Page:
If Language Counters that ‘Single Story’

One of Our Oldies….Enjoy!

Nsibidi 15th Century writing sytem consisting of Used among the Ekoi, Efik, Igbo...













Power is the ability not just to tell the story of another person, but to make it the definitive story of that person. The Palestinian poet Mourid Barghouti writes that if you want to dispossess a people, the simplest way to do it is to tell their story, and to start with, “secondly.” Start the story with the arrows of the Native Americans and not with the arrival of the British, and you have and entirely different story. Start the story with the failure of the African state, and not with the colonial creation of the African state, and you have an entirely different story. (Chimamanda Adichie)

Adinkra Symbols~ Ghana (switchworks-Jackie)

I have always been of the opinion that the main ingredients that fashion the concept of a narrative this day in age are Media and the technology of Language. Yes language is an ancient, yet continuously relevant technology that is fundamental to human existence. I’m certain that it comes as no surprise when I state the claim that the African Narrative in Western media and culture leaves much to be desired. Western media remains one of the “few” monarchies left, so much so that what ever is broadcast seems unequivocal, hence creating the single story Chimamanda Adichie speaks of.

With the ability to persuade the mass about world ‘truths’ and events, comes great responsibility. The issue then is how much responsibility does western media take for the stories and ‘truths’ it relays concerning the African experience? We live in the year 2011 where sophisticated technologies keep emerging to make life ‘easier’, and to make narrating our own stories less arduous. The West has decided on how Africa is portrayed, but how has Africa decided to portray Herself in this digital age? We can utilize the constantly emerging technologies to tell our story and/or, we can make use of the basic fundamental technology  which has shaped our identity since our beginning of our existence, Language. If you chip away that which is fundamental, you’re building your house on sand.

Why should Africans bother changing the Western narrative of themselves, when they are not convinced about the value of their stories and culture. You grow up with parents who don’t teach you your native language, they tell you that speaking Patois or Pidgin will ruin your English, then your teachers will flog the living day light out of you if you speak Igbo or Kinyarwanda in school. How  many Shakespeare books have been translated to Wolof ? how many Jane Austin books have been translated to Yoruba? How many Western books have been translated to enrich African culture? Yet we write our stories in Western languages to enrich Western culture, and prohibit our children from speaking our language in our schools. Language is part of identity erasing African language is erasing African identity. Without our identity how can we oppose the identity we are given by our former colonizers, the West?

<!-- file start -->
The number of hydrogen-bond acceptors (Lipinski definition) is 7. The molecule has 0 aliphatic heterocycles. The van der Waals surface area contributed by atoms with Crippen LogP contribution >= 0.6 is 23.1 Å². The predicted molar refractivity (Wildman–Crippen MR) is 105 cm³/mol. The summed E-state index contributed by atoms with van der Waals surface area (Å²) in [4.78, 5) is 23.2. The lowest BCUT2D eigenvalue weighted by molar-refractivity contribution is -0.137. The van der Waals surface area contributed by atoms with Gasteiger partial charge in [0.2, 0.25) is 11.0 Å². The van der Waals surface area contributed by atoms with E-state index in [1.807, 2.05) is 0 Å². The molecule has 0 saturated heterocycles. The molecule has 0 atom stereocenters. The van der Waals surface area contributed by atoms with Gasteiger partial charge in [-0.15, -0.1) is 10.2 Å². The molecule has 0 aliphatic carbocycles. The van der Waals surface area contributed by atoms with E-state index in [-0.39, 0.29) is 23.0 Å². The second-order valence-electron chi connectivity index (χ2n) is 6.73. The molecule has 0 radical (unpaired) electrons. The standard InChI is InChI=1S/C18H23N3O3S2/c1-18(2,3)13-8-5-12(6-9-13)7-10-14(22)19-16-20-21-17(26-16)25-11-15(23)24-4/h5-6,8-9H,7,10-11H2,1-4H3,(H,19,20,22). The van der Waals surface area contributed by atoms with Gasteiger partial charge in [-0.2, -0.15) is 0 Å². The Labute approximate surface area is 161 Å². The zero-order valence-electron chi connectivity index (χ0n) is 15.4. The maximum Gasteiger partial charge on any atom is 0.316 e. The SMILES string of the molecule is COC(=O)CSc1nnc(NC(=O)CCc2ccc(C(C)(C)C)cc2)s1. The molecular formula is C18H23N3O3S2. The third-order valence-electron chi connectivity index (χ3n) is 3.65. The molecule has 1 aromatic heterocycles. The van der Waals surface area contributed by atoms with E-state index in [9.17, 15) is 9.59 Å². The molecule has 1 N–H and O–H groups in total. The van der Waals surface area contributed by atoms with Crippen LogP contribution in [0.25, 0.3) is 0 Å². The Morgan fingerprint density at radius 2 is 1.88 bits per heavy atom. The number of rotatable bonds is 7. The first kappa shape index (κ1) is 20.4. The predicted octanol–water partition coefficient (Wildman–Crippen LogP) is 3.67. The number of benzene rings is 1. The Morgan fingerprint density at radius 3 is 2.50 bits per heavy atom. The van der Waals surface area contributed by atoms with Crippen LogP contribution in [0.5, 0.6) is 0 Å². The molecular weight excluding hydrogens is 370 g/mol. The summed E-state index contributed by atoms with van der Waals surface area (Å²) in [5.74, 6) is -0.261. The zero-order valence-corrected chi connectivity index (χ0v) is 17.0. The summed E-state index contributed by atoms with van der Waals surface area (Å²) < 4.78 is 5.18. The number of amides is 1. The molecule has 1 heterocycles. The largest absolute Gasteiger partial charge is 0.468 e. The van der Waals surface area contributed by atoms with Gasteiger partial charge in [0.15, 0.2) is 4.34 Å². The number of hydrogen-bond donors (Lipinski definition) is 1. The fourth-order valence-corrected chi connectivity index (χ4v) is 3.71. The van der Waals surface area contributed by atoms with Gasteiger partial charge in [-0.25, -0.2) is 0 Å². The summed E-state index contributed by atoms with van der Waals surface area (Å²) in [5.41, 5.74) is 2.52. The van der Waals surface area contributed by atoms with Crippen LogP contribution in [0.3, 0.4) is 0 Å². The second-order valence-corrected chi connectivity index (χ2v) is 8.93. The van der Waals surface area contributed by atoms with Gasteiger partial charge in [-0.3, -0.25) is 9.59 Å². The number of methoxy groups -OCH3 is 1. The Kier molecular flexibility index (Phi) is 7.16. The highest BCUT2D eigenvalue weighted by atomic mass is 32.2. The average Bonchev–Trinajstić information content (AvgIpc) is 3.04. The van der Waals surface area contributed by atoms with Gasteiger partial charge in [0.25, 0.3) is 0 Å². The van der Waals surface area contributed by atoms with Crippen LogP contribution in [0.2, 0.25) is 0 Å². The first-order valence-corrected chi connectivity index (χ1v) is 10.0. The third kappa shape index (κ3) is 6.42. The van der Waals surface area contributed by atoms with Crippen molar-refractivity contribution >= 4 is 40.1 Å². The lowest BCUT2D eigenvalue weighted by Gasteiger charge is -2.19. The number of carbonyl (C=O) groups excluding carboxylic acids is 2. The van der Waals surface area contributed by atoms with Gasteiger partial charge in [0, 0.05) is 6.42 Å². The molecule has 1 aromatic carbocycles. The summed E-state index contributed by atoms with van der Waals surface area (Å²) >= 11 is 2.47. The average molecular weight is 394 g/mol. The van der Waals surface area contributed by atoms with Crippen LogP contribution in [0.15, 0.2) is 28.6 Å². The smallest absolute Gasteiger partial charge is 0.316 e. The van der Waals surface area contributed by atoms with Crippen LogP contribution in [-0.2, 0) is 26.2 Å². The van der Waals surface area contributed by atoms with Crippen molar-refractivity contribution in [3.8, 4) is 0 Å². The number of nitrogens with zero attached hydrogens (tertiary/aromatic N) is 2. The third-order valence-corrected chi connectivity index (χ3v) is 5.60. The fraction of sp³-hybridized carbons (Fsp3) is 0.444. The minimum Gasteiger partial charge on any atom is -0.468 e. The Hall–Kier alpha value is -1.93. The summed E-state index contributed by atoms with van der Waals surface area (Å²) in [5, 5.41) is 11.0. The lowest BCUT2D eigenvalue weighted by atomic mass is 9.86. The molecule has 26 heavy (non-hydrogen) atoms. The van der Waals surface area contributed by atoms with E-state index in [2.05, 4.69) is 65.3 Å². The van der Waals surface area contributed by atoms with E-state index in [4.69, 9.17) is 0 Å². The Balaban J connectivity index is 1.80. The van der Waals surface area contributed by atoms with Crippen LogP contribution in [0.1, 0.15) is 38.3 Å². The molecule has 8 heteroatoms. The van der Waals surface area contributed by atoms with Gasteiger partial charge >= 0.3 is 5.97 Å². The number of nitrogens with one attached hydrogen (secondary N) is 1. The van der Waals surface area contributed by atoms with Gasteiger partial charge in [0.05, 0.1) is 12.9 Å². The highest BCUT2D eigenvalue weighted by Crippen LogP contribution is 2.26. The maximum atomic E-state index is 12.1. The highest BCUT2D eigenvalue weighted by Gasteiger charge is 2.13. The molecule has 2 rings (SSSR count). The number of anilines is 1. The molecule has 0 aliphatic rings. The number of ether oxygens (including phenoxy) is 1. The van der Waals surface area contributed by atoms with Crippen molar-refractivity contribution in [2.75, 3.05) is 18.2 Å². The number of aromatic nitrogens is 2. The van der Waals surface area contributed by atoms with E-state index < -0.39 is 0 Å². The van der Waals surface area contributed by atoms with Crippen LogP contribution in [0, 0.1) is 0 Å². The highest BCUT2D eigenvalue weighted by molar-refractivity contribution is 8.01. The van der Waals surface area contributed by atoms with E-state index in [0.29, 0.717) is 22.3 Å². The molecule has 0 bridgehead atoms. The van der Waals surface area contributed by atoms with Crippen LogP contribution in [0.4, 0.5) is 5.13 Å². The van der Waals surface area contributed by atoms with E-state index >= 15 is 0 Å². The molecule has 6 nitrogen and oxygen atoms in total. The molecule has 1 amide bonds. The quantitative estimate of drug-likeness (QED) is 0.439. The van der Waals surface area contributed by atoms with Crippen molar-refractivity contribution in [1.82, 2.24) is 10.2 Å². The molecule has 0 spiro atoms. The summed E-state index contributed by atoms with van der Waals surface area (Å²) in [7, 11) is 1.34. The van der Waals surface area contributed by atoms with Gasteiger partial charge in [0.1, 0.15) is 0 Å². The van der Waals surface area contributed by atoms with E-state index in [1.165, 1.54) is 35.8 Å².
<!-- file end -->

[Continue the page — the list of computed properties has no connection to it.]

If we are to preserve our identity as a people we must preserve our language or look back years from now with regret, asking ourselves these very questions “How did we arrive at this acceptance of ‘the fatalistic logic of the unassailable position of English in our literature,’ in our culture and in our politics? [. . .] How did we, as African writers, come to be so feeble in our claims on other languages, particularly the languages of our colonization?” Ngugi Wa Thiong ‘ O

The West continues to persuade the world about our experience through their single story. The enslaved African’s colonial mentality continues to unconsciously or consciously perpetrate our single story. So I guess if language conquers that single story, it is in the African’s interest to make at least a modest contribution to promoting and valuing that which is part of our identity, our language.

I thought I’d leave you with a short list of some literature written in African languages. If you understand or are learning any of these languages, you will probably appreciate these works:

Novels in African Languages

Omenuko by  Peter Nwana~ Igbo Novel

Caitaani Mutharaba-ini by Ngugi Wa Thiong ‘ O~ Kikuyu Novel

Mandabi by Sada Niang~ Wolof Novel

Siku Njema by Ken Walibora~Swahili Novel

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3 Responses to If Language Counters that ‘Single Story’

  1. is ur boy... says:

    That Chimamanda TED presentation was brilliant… i am yet to develop text on a similar subject juxtaposing ‘the danger of a single story’- Chimamanda and ‘Two sets of notes’- M.K Asante. the analogous relationship hits home on the ‘story’. Bernard Akoi-Jackson, an emerging artist from Ghana, makes it a point to employ local languages in his works. He always finds a way to fit them comfortably within the context of contemporariness… They always bring their own into the works [the texts]. The story, if told by whoever experienced it, is somewhat credible, authentic and original, but if it must be told and they are not telling it, someone definitely will and more so from a re-arranged viewpoint… interesting article…


  2. MediAfritiQ says:

    Thats exactly right someone else will tell our stories, and we will remain subject to the very colonialism we physically freed ourselves from. What about freeing our minds, although economics and playing in the world economy comes to play, it is important to remember that no one values that which doesn’t even value Itself.
    Medasi or as our people say in Igbo Imela IUB !

    • is ur boy... says:

      i like that… “… the very colonialism we physically freed ourselves from.”